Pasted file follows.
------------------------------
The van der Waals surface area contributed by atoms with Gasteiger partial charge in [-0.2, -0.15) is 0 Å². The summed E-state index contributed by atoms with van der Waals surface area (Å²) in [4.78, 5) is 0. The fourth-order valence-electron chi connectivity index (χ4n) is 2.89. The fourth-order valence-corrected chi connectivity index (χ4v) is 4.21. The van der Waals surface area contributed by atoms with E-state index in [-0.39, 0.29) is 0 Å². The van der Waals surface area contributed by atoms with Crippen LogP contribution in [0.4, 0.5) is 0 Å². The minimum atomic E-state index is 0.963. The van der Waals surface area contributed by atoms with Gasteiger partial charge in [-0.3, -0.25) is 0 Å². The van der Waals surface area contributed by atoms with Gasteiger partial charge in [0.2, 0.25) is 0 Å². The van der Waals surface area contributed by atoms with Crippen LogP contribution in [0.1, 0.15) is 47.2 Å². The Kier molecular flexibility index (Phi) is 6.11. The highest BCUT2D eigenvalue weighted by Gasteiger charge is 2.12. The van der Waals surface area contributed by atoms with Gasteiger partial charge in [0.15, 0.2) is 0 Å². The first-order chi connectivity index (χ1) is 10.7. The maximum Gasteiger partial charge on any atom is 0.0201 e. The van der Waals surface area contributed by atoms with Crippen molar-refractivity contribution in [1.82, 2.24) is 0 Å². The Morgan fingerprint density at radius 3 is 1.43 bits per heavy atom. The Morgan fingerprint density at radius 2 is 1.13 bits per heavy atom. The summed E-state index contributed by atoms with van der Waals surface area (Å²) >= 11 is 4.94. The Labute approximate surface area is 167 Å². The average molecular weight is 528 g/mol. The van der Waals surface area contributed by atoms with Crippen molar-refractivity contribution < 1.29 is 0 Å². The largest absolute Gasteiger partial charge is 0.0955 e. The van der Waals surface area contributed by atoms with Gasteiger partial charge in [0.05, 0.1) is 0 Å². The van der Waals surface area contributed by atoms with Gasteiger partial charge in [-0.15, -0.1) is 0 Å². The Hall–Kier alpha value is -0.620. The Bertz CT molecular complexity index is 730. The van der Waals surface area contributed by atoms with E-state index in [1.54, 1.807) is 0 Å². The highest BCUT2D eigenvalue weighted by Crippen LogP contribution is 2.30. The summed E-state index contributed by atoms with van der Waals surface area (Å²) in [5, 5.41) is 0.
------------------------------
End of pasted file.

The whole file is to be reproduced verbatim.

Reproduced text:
The van der Waals surface area contributed by atoms with Gasteiger partial charge in [-0.2, -0.15) is 0 Å². The summed E-state index contributed by atoms with van der Waals surface area (Å²) in [4.78, 5) is 0. The fourth-order valence-electron chi connectivity index (χ4n) is 2.89. The fourth-order valence-corrected chi connectivity index (χ4v) is 4.21. The van der Waals surface area contributed by atoms with E-state index in [-0.39, 0.29) is 0 Å². The van der Waals surface area contributed by atoms with Crippen LogP contribution in [0.4, 0.5) is 0 Å². The minimum atomic E-state index is 0.963. The van der Waals surface area contributed by atoms with Gasteiger partial charge in [-0.3, -0.25) is 0 Å². The van der Waals surface area contributed by atoms with Gasteiger partial charge in [0.2, 0.25) is 0 Å². The van der Waals surface area contributed by atoms with Crippen LogP contribution in [0.1, 0.15) is 47.2 Å². The Kier molecular flexibility index (Phi) is 6.11. The highest BCUT2D eigenvalue weighted by Gasteiger charge is 2.12. The van der Waals surface area contributed by atoms with Gasteiger partial charge in [0.15, 0.2) is 0 Å². The first-order chi connectivity index (χ1) is 10.7. The maximum Gasteiger partial charge on any atom is 0.0201 e. The van der Waals surface area contributed by atoms with Crippen molar-refractivity contribution in [1.82, 2.24) is 0 Å². The Morgan fingerprint density at radius 3 is 1.43 bits per heavy atom. The Morgan fingerprint density at radius 2 is 1.13 bits per heavy atom. The summed E-state index contributed by atoms with van der Waals surface area (Å²) >= 11 is 4.94. The Labute approximate surface area is 167 Å². The average molecular weight is 528 g/mol. The van der Waals surface area contributed by atoms with Crippen molar-refractivity contribution < 1.29 is 0 Å². The largest absolute Gasteiger partial charge is 0.0955 e. The van der Waals surface area contributed by atoms with Gasteiger partial charge in [0.05, 0.1) is 0 Å². The van der Waals surface area contributed by atoms with Gasteiger partial charge in [-0.15, -0.1) is 0 Å². The Hall–Kier alpha value is -0.620. The Bertz CT molecular complexity index is 730. The van der Waals surface area contributed by atoms with E-state index in [1.54, 1.807) is 0 Å². The highest BCUT2D eigenvalue weighted by Crippen LogP contribution is 2.30. The summed E-state index contributed by atoms with van der Waals surface area (Å²) in [5, 5.41) is 0.